On the way there, there is an aquarium in Noto. When you enter the aquarium, you fell as if you are walking in the sea. You can see beautiful sea animals. I especially recommend you to see a whale shark. I couldn't take my eyes off that when I saw it for the first time. Also, You can touch star fish, dolphins, and sharks! You will have a good time there if you like sea animals. The morning market is being held in the morning, so you should go to the aquarium after you buy special products.

Visited September 2013
Helpful?
1 Thank TCFL
This review is the subjective opinion of a TripAdvisor member and not of TripAdvisor LLC
Kobe
Level 4 Contributor
34 reviews
33 attraction reviews
common_n_attraction_reviews_1bd8 73 helpful votes
“See the market and notice how the modernity has changed people’s life-style.”
Reviewed 3 May 2012

This place is very interesting for people who are willing to reflect on the changing societal fabric and life-style in Japan, but not for tourists with shopping in mind. Lacquer wares and semi-dried fish have long been the mainstay of the goods traded in this market. However, they are no longer the mainstay of contemporary living scenery in Japan. That being said, the market had a good “raison-de-être” in the past. Today, the market functions more as a tourist attraction than an essential facility for the area’s livelihood.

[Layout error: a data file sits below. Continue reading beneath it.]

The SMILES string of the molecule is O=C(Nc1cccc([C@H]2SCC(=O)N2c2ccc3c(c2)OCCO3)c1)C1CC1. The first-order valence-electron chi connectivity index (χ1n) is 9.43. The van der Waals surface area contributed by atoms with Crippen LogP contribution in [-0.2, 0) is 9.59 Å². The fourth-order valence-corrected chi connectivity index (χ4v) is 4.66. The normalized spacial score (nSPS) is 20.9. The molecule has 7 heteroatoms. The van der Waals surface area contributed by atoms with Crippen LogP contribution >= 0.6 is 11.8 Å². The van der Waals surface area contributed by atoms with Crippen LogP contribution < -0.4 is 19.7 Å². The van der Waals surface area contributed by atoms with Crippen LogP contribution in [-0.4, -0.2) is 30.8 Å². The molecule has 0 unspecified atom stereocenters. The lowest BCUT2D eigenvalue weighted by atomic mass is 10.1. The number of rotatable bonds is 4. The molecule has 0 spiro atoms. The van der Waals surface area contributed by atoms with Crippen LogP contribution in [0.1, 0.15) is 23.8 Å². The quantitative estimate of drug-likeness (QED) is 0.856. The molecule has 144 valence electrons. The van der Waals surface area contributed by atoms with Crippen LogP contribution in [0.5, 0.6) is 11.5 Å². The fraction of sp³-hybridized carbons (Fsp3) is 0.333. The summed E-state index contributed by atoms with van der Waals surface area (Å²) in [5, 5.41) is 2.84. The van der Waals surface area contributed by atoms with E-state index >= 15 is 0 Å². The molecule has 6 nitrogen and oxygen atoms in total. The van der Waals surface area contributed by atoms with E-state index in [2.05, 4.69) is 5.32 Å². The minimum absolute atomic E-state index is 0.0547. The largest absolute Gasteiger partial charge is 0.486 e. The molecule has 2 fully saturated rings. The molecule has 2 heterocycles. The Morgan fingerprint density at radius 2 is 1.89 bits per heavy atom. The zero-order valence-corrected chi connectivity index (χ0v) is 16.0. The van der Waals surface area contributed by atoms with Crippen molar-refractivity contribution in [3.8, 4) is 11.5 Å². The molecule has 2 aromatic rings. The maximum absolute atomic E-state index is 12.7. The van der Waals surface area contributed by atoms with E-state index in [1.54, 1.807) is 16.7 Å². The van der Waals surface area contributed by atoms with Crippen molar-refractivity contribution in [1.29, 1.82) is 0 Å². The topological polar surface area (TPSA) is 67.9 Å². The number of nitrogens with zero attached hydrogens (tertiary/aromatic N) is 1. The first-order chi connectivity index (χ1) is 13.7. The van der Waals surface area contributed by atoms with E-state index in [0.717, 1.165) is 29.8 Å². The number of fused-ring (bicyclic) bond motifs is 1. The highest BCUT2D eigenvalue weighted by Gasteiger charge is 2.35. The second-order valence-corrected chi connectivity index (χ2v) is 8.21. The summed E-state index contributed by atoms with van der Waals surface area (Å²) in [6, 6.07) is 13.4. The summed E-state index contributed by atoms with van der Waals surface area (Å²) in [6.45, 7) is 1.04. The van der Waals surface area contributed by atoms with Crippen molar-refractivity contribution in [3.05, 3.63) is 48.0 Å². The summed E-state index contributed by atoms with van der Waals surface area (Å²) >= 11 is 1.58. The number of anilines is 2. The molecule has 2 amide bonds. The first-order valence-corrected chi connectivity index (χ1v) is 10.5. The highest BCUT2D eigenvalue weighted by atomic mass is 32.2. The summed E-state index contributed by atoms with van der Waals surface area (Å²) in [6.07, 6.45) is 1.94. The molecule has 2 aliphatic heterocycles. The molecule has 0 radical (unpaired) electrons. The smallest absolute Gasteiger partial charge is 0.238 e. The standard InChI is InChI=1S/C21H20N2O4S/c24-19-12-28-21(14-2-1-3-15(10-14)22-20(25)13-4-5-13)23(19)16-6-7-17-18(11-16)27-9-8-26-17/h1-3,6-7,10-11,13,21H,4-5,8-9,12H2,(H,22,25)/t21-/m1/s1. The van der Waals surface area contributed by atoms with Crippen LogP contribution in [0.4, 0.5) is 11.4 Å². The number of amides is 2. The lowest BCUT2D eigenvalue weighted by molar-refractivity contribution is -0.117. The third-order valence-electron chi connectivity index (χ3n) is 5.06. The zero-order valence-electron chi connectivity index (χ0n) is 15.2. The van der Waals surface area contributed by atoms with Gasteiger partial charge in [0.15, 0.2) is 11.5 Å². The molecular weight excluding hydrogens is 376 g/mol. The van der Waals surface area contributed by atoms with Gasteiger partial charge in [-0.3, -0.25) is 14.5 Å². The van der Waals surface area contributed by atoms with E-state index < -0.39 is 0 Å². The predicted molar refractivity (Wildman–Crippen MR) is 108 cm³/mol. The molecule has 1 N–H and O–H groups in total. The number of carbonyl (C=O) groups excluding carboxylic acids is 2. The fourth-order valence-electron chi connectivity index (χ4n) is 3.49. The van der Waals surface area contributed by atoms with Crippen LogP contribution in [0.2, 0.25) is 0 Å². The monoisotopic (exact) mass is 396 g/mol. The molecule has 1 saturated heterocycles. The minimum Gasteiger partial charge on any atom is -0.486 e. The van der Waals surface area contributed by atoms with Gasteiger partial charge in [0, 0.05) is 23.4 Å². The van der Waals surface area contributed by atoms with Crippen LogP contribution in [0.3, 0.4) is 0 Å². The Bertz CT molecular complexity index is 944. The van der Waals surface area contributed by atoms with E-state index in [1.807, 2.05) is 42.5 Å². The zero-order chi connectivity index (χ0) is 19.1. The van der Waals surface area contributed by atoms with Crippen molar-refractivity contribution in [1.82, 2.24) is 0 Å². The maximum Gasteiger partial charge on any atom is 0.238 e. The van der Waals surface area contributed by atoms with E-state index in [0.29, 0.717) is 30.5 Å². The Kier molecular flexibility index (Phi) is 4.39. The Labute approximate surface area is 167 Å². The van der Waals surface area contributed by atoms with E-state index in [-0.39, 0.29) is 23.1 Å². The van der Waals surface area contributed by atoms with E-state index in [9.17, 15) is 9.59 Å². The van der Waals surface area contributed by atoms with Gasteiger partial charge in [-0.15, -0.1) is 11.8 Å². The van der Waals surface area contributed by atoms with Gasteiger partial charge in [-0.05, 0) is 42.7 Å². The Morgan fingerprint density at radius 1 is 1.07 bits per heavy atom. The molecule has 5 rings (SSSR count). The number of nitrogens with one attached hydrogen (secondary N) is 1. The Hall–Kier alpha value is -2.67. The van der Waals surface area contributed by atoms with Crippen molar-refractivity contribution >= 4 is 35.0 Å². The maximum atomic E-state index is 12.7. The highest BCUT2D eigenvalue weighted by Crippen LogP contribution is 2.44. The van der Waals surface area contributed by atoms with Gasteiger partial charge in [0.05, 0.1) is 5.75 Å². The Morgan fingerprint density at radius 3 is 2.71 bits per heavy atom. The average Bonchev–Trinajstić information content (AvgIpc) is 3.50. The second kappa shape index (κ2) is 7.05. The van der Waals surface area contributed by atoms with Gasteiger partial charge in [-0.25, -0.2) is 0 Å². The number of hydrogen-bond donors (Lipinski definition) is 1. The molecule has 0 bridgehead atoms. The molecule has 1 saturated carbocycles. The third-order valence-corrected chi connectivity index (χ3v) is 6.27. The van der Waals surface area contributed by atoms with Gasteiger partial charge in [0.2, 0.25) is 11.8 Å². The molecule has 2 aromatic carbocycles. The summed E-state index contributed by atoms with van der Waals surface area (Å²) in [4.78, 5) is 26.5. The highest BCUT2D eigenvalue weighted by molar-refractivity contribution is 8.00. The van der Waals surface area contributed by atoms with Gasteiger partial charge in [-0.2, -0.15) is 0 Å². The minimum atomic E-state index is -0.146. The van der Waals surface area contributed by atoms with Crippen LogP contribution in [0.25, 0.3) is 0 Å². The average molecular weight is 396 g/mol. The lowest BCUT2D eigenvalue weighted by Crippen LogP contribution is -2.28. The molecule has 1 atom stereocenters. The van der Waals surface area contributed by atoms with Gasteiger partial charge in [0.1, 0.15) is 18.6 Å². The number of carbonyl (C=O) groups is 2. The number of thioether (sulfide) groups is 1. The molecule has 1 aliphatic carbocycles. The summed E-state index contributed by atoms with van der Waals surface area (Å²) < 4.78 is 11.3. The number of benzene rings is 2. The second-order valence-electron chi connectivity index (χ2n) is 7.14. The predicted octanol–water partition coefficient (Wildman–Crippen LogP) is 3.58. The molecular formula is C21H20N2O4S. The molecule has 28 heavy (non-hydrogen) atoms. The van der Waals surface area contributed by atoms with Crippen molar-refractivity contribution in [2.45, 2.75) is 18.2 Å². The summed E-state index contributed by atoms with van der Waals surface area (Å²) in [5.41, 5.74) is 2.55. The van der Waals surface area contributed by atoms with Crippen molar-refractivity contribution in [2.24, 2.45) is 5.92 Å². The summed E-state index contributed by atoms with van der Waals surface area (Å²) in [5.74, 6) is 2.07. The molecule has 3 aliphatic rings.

Wajima has been the principal township in the northern part of Noto Peninsular, which has a very limited arable land but surrounded by the sea with abundant marine life. The “thousand”terraced rice paddies of Shirayone, another tourist spot a short distance away from the market, is a very scenic reminder of this scarcity of arable land. Dried or semi-dried fish is also the product of its distinctive geography. The time required to bring the fish caught in the nearby sea to inland markets has made such processing necessary. Also, such processing is said to enhance the taste of fish, when lightly grilled just before eating. In other words, not every fish caught in Japan is eaten raw as sashimi